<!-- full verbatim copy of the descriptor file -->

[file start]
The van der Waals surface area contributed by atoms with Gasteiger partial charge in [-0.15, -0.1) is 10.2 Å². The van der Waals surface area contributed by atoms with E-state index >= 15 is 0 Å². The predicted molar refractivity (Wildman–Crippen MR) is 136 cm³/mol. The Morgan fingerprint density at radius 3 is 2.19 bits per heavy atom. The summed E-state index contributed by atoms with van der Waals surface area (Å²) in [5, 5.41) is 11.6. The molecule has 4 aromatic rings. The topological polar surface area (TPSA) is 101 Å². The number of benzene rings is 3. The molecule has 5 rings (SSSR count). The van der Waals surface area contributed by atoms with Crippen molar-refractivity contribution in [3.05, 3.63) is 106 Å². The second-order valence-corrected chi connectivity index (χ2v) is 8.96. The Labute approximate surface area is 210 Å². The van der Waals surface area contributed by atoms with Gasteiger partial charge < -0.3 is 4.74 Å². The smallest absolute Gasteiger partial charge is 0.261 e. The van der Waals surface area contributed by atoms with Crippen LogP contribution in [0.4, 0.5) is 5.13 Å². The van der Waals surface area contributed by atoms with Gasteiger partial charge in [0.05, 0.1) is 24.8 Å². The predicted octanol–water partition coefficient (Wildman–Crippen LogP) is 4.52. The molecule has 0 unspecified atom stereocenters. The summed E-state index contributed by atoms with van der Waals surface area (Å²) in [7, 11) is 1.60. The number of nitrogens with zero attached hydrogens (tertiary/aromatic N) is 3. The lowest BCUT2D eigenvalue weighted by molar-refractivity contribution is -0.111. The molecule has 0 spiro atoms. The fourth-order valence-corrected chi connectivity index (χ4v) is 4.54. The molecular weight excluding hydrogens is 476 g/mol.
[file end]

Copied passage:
The van der Waals surface area contributed by atoms with Gasteiger partial charge in [-0.15, -0.1) is 10.2 Å². The van der Waals surface area contributed by atoms with E-state index >= 15 is 0 Å². The predicted molar refractivity (Wildman–Crippen MR) is 136 cm³/mol. The Morgan fingerprint density at radius 3 is 2.19 bits per heavy atom. The summed E-state index contributed by atoms with van der Waals surface area (Å²) in [5, 5.41) is 11.6. The molecule has 4 aromatic rings. The topological polar surface area (TPSA) is 101 Å². The number of benzene rings is 3. The molecule has 5 rings (SSSR count). The van der Waals surface area contributed by atoms with Crippen molar-refractivity contribution in [3.05, 3.63) is 106 Å². The second-order valence-corrected chi connectivity index (χ2v) is 8.96. The Labute approximate surface area is 210 Å². The van der Waals surface area contributed by atoms with Gasteiger partial charge < -0.3 is 4.74 Å². The smallest absolute Gasteiger partial charge is 0.261 e. The van der Waals surface area contributed by atoms with Crippen LogP contribution in [0.4, 0.5) is 5.13 Å². The van der Waals surface area contributed by atoms with Gasteiger partial charge in [0.05, 0.1) is 24.8 Å². The predicted octanol–water partition coefficient (Wildman–Crippen LogP) is 4.52. The molecule has 0 unspecified atom stereocenters. The summed E-state index contributed by atoms with van der Waals surface area (Å²) in [7, 11) is 1.60. The number of nitrogens with zero attached hydrogens (tertiary/aromatic N) is 3. The lowest BCUT2D eigenvalue weighted by molar-refractivity contribution is -0.111. The molecule has 0 spiro atoms. The fourth-order valence-corrected chi connectivity index (χ4v) is 4.54. The molecular weight excluding hydrogens is 476 g/mol.